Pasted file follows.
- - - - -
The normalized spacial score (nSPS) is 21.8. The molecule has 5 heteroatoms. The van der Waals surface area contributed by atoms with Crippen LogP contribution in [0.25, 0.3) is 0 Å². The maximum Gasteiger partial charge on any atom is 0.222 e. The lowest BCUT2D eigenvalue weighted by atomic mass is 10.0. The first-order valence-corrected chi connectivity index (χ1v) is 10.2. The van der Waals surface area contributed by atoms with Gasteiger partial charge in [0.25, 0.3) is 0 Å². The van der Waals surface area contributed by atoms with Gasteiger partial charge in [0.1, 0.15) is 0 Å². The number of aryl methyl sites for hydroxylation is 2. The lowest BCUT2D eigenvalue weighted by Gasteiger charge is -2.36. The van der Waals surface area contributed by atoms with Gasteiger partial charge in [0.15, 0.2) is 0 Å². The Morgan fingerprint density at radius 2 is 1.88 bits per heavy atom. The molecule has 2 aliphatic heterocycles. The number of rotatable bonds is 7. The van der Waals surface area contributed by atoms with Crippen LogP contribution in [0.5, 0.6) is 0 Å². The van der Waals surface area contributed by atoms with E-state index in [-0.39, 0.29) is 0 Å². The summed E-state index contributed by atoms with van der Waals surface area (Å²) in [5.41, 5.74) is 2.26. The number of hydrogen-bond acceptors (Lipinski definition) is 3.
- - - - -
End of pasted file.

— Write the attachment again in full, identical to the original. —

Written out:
The normalized spacial score (nSPS) is 21.8. The molecule has 5 heteroatoms. The van der Waals surface area contributed by atoms with Crippen LogP contribution in [0.25, 0.3) is 0 Å². The maximum Gasteiger partial charge on any atom is 0.222 e. The lowest BCUT2D eigenvalue weighted by atomic mass is 10.0. The first-order valence-corrected chi connectivity index (χ1v) is 10.2. The van der Waals surface area contributed by atoms with Gasteiger partial charge in [0.25, 0.3) is 0 Å². The van der Waals surface area contributed by atoms with Gasteiger partial charge in [0.1, 0.15) is 0 Å². The number of aryl methyl sites for hydroxylation is 2. The lowest BCUT2D eigenvalue weighted by Gasteiger charge is -2.36. The van der Waals surface area contributed by atoms with Gasteiger partial charge in [0.15, 0.2) is 0 Å². The Morgan fingerprint density at radius 2 is 1.88 bits per heavy atom. The molecule has 2 aliphatic heterocycles. The number of rotatable bonds is 7. The van der Waals surface area contributed by atoms with Crippen LogP contribution in [0.5, 0.6) is 0 Å². The van der Waals surface area contributed by atoms with E-state index in [-0.39, 0.29) is 0 Å². The summed E-state index contributed by atoms with van der Waals surface area (Å²) in [5.41, 5.74) is 2.26. The number of hydrogen-bond acceptors (Lipinski definition) is 3.